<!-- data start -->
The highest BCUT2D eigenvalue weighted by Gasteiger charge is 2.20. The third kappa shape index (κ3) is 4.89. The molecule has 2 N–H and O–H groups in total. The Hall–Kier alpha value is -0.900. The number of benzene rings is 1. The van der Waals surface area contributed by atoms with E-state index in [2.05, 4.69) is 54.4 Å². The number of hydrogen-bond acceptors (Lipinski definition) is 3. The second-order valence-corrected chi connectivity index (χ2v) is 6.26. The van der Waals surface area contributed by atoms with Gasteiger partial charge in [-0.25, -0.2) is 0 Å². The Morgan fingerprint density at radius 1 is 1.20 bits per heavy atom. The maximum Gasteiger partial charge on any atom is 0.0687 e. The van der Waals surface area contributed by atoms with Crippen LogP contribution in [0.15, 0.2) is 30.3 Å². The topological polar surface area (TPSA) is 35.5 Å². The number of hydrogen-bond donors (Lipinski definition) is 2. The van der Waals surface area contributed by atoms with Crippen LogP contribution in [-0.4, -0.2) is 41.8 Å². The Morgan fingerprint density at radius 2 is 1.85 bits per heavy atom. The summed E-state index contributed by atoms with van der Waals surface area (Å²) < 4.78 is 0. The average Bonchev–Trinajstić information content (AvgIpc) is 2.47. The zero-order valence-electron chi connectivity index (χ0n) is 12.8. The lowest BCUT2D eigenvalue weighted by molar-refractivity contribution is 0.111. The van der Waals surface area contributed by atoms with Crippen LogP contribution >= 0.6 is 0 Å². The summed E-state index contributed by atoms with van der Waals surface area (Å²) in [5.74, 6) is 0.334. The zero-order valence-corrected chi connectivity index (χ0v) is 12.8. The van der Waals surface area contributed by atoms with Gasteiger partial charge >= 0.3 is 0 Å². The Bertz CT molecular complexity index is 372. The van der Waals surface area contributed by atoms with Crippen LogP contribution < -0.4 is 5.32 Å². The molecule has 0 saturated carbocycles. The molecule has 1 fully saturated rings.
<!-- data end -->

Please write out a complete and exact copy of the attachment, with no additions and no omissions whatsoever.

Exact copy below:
The highest BCUT2D eigenvalue weighted by Gasteiger charge is 2.20. The third kappa shape index (κ3) is 4.89. The molecule has 2 N–H and O–H groups in total. The Hall–Kier alpha value is -0.900. The number of benzene rings is 1. The van der Waals surface area contributed by atoms with E-state index in [2.05, 4.69) is 54.4 Å². The number of hydrogen-bond acceptors (Lipinski definition) is 3. The second-order valence-corrected chi connectivity index (χ2v) is 6.26. The van der Waals surface area contributed by atoms with Gasteiger partial charge in [-0.25, -0.2) is 0 Å². The Morgan fingerprint density at radius 1 is 1.20 bits per heavy atom. The maximum Gasteiger partial charge on any atom is 0.0687 e. The van der Waals surface area contributed by atoms with Crippen LogP contribution in [0.15, 0.2) is 30.3 Å². The topological polar surface area (TPSA) is 35.5 Å². The number of hydrogen-bond donors (Lipinski definition) is 2. The van der Waals surface area contributed by atoms with Crippen LogP contribution in [-0.4, -0.2) is 41.8 Å². The Morgan fingerprint density at radius 2 is 1.85 bits per heavy atom. The summed E-state index contributed by atoms with van der Waals surface area (Å²) < 4.78 is 0. The average Bonchev–Trinajstić information content (AvgIpc) is 2.47. The zero-order valence-electron chi connectivity index (χ0n) is 12.8. The lowest BCUT2D eigenvalue weighted by molar-refractivity contribution is 0.111. The van der Waals surface area contributed by atoms with Crippen LogP contribution >= 0.6 is 0 Å². The summed E-state index contributed by atoms with van der Waals surface area (Å²) in [5.74, 6) is 0.334. The zero-order valence-corrected chi connectivity index (χ0v) is 12.8. The van der Waals surface area contributed by atoms with Gasteiger partial charge >= 0.3 is 0 Å². The Bertz CT molecular complexity index is 372. The van der Waals surface area contributed by atoms with Crippen LogP contribution < -0.4 is 5.32 Å². The molecule has 0 saturated carbocycles. The molecule has 1 fully saturated rings.